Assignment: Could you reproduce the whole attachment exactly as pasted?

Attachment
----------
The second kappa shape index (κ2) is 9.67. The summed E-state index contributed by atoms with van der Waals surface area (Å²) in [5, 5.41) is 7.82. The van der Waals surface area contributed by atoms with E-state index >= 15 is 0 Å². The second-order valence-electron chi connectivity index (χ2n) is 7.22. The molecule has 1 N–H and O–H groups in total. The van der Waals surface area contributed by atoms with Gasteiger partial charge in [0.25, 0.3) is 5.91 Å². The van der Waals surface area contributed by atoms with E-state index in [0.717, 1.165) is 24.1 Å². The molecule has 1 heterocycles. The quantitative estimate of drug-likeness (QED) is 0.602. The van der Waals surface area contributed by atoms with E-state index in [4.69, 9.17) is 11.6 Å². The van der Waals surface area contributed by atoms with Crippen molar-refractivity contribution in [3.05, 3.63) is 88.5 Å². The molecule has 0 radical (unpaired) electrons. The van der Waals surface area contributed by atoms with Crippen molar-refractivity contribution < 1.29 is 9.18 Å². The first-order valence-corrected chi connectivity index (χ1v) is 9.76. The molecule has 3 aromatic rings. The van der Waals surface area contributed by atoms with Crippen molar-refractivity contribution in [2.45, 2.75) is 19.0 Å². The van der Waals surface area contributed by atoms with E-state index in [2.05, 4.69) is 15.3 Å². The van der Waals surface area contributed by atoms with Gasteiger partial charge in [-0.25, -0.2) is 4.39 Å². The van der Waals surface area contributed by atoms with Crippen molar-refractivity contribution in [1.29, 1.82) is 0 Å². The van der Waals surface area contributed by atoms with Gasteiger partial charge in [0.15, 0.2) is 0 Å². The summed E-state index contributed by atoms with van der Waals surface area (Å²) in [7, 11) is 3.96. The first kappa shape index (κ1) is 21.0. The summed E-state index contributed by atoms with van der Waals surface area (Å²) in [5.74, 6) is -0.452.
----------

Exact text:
The second kappa shape index (κ2) is 9.67. The summed E-state index contributed by atoms with van der Waals surface area (Å²) in [5, 5.41) is 7.82. The van der Waals surface area contributed by atoms with E-state index >= 15 is 0 Å². The second-order valence-electron chi connectivity index (χ2n) is 7.22. The molecule has 1 N–H and O–H groups in total. The van der Waals surface area contributed by atoms with Gasteiger partial charge in [0.25, 0.3) is 5.91 Å². The van der Waals surface area contributed by atoms with E-state index in [0.717, 1.165) is 24.1 Å². The molecule has 1 heterocycles. The quantitative estimate of drug-likeness (QED) is 0.602. The van der Waals surface area contributed by atoms with E-state index in [4.69, 9.17) is 11.6 Å². The van der Waals surface area contributed by atoms with Crippen molar-refractivity contribution in [3.05, 3.63) is 88.5 Å². The molecule has 0 radical (unpaired) electrons. The van der Waals surface area contributed by atoms with Crippen molar-refractivity contribution < 1.29 is 9.18 Å². The first-order valence-corrected chi connectivity index (χ1v) is 9.76. The molecule has 3 aromatic rings. The van der Waals surface area contributed by atoms with Crippen molar-refractivity contribution in [2.45, 2.75) is 19.0 Å². The van der Waals surface area contributed by atoms with E-state index in [2.05, 4.69) is 15.3 Å². The van der Waals surface area contributed by atoms with Gasteiger partial charge in [-0.25, -0.2) is 4.39 Å². The van der Waals surface area contributed by atoms with Crippen molar-refractivity contribution in [1.29, 1.82) is 0 Å². The van der Waals surface area contributed by atoms with Gasteiger partial charge in [0.15, 0.2) is 0 Å². The summed E-state index contributed by atoms with van der Waals surface area (Å²) in [7, 11) is 3.96. The first kappa shape index (κ1) is 21.0. The summed E-state index contributed by atoms with van der Waals surface area (Å²) in [5.74, 6) is -0.452.